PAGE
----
|That was Trudeau the political philosopher speaking; but Trudeau as student or world traveller, sportsman or professor, author or reformer, has always said the same thing. The eventful life of Pierre Elliott Trudeau exemplifies a constant search for that balance of liberty, progress and order which will best serve the needs of the individual and society.|
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|The Formative Years|
|Long before bilingualism and biculturalism became the paramount concerns of a federal commission, the two were strongly upheld in a comfortable home on McCulloch Street in Outremont, Montreal. Into this two-culture environment Pierre Trudeau was born on October 18, 1919. He was the second of three children and the first son.|
|Charles-Emil, his French Canadian father, was a lawyer by profession who earlydirected his talents into business. His mother, the former Grace Elliott, had a Scottish father and a French Canadian mother. The three children ― Pierre, his younger brother Charles, and his older sister Suzette ― became familiar with both French and English at an early age.|
|And it was a closely-knit family: Father Trudeau used to drop whatever he was doing in the late afternoon of each day, to go home to see his children; there were the Sunday evening “record sessions” as well, and innumerable weekends when the family would drive up to the Lac Tremblant area to hunt and fish.|
|Even in his early years, it was difficult to not take notice of Pierre Trudeau. At the Querbes Primary School in Montreal, teachers and classmates remember him as a headstrong individualist who involved himself rather frequently in fights and practical jokes ― but, as a hard-working student to boot, who was nearly always at the top of his class.|
|After graduation, it was off to Jean de Brébeuf, a Jesuit classical collegewhich was and still is one of Quebec’s best schools. Again, an insatiable thirst for learning invariably placed him at the top of his class.|
|In 1940 he entered the University of Montreal to undertake his law studies. As a student he enlisted with the Canadian Officer Training Corps (COTC) during the war and later, with the Fusiliers de Mont-Royal where he completed his training.|
|A law degree with honors and subsequent admission to the Bar Association of the Province of Quebec ended his Quebec education in 1944 and, from that time until the early 1950s, he was almost constantly away from home.|
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|The years between were eventful ones for P.E. Trudeau. Between 1944 and 1946,he attended Harvard “… to know more about the organization of society … to know the laws of the economy, of monetary systems and banks and to study political science … to find out how governments work.” It was while studying for an MA at this university that he first recognized the deficiency of Quebec’s educational system. “I realized we were being taught law as a trade in Quebec, not as a discipline. The majors in political science there (Harvard) had read more about Roman law and Montesquieu than I had as a lawyer.”|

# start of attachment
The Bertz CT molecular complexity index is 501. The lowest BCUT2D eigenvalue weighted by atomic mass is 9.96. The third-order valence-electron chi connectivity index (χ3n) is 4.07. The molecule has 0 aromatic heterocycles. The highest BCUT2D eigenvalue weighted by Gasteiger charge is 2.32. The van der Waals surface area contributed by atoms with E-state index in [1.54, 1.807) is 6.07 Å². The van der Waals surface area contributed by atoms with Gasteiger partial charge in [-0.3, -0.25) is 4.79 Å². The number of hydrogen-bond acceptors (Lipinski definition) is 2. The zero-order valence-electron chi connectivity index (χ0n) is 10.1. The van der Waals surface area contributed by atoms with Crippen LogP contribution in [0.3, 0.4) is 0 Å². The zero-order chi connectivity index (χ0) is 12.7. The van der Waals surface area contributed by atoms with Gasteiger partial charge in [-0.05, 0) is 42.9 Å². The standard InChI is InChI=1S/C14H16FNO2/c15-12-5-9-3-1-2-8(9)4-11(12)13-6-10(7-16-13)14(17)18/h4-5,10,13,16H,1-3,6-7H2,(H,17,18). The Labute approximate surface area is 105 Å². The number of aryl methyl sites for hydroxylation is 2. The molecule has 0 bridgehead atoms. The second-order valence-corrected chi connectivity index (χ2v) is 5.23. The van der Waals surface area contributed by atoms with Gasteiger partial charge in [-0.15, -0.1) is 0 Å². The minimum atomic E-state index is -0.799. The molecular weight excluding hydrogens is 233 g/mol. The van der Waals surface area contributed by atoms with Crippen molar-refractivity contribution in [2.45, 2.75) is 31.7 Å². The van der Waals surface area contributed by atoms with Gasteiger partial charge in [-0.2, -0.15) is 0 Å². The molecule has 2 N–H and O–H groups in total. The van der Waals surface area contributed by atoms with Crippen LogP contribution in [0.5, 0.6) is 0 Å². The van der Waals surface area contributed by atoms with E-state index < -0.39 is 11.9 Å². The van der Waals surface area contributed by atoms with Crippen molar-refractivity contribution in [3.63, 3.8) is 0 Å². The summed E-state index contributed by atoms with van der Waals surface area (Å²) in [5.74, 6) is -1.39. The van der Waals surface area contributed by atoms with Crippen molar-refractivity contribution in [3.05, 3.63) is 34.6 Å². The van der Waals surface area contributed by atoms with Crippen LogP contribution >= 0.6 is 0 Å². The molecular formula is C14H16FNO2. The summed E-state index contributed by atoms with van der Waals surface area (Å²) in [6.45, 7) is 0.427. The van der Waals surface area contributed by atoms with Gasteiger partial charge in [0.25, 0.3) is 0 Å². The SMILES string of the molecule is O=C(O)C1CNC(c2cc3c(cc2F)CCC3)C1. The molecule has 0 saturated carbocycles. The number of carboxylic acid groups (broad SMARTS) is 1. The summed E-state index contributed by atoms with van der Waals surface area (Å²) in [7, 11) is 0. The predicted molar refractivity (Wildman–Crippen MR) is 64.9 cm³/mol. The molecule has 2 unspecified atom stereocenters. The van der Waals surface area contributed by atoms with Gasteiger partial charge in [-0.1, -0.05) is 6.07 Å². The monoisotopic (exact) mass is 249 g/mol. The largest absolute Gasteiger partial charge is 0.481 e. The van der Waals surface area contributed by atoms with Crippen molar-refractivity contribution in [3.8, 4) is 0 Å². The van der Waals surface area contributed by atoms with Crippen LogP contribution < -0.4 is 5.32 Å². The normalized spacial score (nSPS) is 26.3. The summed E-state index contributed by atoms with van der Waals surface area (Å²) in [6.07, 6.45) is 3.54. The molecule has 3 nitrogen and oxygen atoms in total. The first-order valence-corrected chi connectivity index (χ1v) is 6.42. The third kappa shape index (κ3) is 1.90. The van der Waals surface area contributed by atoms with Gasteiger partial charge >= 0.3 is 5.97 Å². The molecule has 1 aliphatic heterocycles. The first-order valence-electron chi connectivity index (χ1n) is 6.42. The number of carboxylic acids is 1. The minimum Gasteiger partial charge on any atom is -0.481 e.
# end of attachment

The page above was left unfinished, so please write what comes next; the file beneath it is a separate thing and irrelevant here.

|Political economy and economic theory were absorbing enough to propel him on tothe École des Sciences politiques and the law faculty of the Sorbonne in Paris, to complement his MA from Harvard with post-graduate work in law, economics and political science. Even at this time, Gérard Pelletier, who was then with a student relief organization in Geneva, remarked that Pierre Trudeau was:|
|“… a fund of knowledge on Canada … he could reel off the historyof the railways or quote from any given speech by Sir John A.Macdonald.”|
|Finally, at the London School of Economics, he absorbed the brilliant lecturesof Harold Laski and immersed himself in Lord Acton’s History of Freedom andOther Essays. In 1948 he left London, for 15 months of solitary adventure.|
|With only a knapsack on his back, he trekked through occupied Germany andAustria; and into Hungary, Poland and Yugoslavia. From Belgrade, he made hisway to Turkey and, by boarding a truck filled with Arab irregulars, was able to penetrate Palestine just before partition. Occasionally reporting his travels for Le Devoir, he pushed on to Pakistan and India, sojourning wherever possible with university students.|
|His studies and his travels reinforced his basic distrust of nationalism. In his later stand against separatism in Quebec, he was quoted as saying:|
|“I am against any policy that is based on race or religion. Any such policy is reactionary policy, and for the past 150 years, nationalism has been a retrograde idea. By an historic accident, Canada has found itself approximately 75 years ahead of the rest of the world in the formation of a multinational state and I happen to believe that the hope of mankind lies in multiculturalism.”|
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|The Duplessis Years|
|When he returned to Canada in 1949, Pierre Elliott Trudeau’s objective was to teach political theory in a university. Disappointingly, no post was open and, as an alternative, he became employed with the Privy Council in Ottawa. His three years there stood him in good stead when he returned in 1965 to make his debut as a Member of Parliament.|
|But young Trudeau had also returned from Europe to the stirrings of revolutionin his home province. Under Premier Duplessis’ direction, 5,000 miners were putdown by provincial police after the Asbestos strike of 1949.|
|For reformers like Pierre Elliott Trudeau, Gérard Pelletier and Jean Marchand,the incident was seen as the product of an obsolete regime and one demanding corrective action.|
|The following year was a significant one for the team. In launching their monthly review Cité Libre, it marked the beginning of a new Quebec. For, in spite of a limited circulation, Cité Libre was instrumental in turning liberal and progressive forces in Quebec against the Union Nationale regime of Maurice Duplessis.